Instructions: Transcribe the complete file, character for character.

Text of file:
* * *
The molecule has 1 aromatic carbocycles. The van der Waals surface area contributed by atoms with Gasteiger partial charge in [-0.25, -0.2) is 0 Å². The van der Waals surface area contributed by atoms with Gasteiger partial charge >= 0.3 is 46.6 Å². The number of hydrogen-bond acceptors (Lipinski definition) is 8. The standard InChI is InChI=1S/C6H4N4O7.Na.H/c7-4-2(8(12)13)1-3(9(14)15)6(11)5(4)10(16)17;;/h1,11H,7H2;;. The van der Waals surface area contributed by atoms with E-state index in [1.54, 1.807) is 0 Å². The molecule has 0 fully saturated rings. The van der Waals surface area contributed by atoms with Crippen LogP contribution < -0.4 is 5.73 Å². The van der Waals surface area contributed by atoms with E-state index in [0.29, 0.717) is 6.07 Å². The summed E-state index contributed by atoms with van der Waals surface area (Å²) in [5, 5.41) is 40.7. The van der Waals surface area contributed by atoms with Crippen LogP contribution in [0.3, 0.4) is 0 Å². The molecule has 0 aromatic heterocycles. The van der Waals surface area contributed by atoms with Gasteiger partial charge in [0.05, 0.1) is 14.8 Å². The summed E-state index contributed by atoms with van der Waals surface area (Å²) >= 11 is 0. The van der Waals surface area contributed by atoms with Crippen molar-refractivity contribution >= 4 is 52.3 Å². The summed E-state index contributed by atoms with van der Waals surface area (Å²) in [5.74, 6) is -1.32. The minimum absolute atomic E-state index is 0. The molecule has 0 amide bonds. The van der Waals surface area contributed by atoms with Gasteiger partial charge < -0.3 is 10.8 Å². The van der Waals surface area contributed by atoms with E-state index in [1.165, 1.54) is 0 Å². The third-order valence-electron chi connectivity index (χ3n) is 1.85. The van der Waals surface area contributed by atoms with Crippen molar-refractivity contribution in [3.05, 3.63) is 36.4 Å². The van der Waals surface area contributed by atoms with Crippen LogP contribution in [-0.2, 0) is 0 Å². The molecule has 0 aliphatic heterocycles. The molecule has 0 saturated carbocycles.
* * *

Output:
The molecule has 1 aromatic carbocycles. The van der Waals surface area contributed by atoms with Gasteiger partial charge in [-0.25, -0.2) is 0 Å². The van der Waals surface area contributed by atoms with Gasteiger partial charge >= 0.3 is 46.6 Å². The number of hydrogen-bond acceptors (Lipinski definition) is 8. The standard InChI is InChI=1S/C6H4N4O7.Na.H/c7-4-2(8(12)13)1-3(9(14)15)6(11)5(4)10(16)17;;/h1,11H,7H2;;. The van der Waals surface area contributed by atoms with E-state index in [1.54, 1.807) is 0 Å². The molecule has 0 fully saturated rings. The van der Waals surface area contributed by atoms with Crippen LogP contribution < -0.4 is 5.73 Å². The van der Waals surface area contributed by atoms with E-state index in [0.29, 0.717) is 6.07 Å². The summed E-state index contributed by atoms with van der Waals surface area (Å²) in [5, 5.41) is 40.7. The van der Waals surface area contributed by atoms with Crippen LogP contribution in [0.3, 0.4) is 0 Å². The molecule has 0 aromatic heterocycles. The van der Waals surface area contributed by atoms with Gasteiger partial charge in [0.05, 0.1) is 14.8 Å². The summed E-state index contributed by atoms with van der Waals surface area (Å²) >= 11 is 0. The van der Waals surface area contributed by atoms with Crippen molar-refractivity contribution >= 4 is 52.3 Å². The summed E-state index contributed by atoms with van der Waals surface area (Å²) in [5.74, 6) is -1.32. The minimum absolute atomic E-state index is 0. The molecule has 0 amide bonds. The van der Waals surface area contributed by atoms with Gasteiger partial charge < -0.3 is 10.8 Å². The van der Waals surface area contributed by atoms with E-state index in [1.165, 1.54) is 0 Å². The third-order valence-electron chi connectivity index (χ3n) is 1.85. The van der Waals surface area contributed by atoms with Crippen molar-refractivity contribution in [3.05, 3.63) is 36.4 Å². The van der Waals surface area contributed by atoms with Crippen LogP contribution in [-0.2, 0) is 0 Å². The molecule has 0 aliphatic heterocycles. The molecule has 0 saturated carbocycles.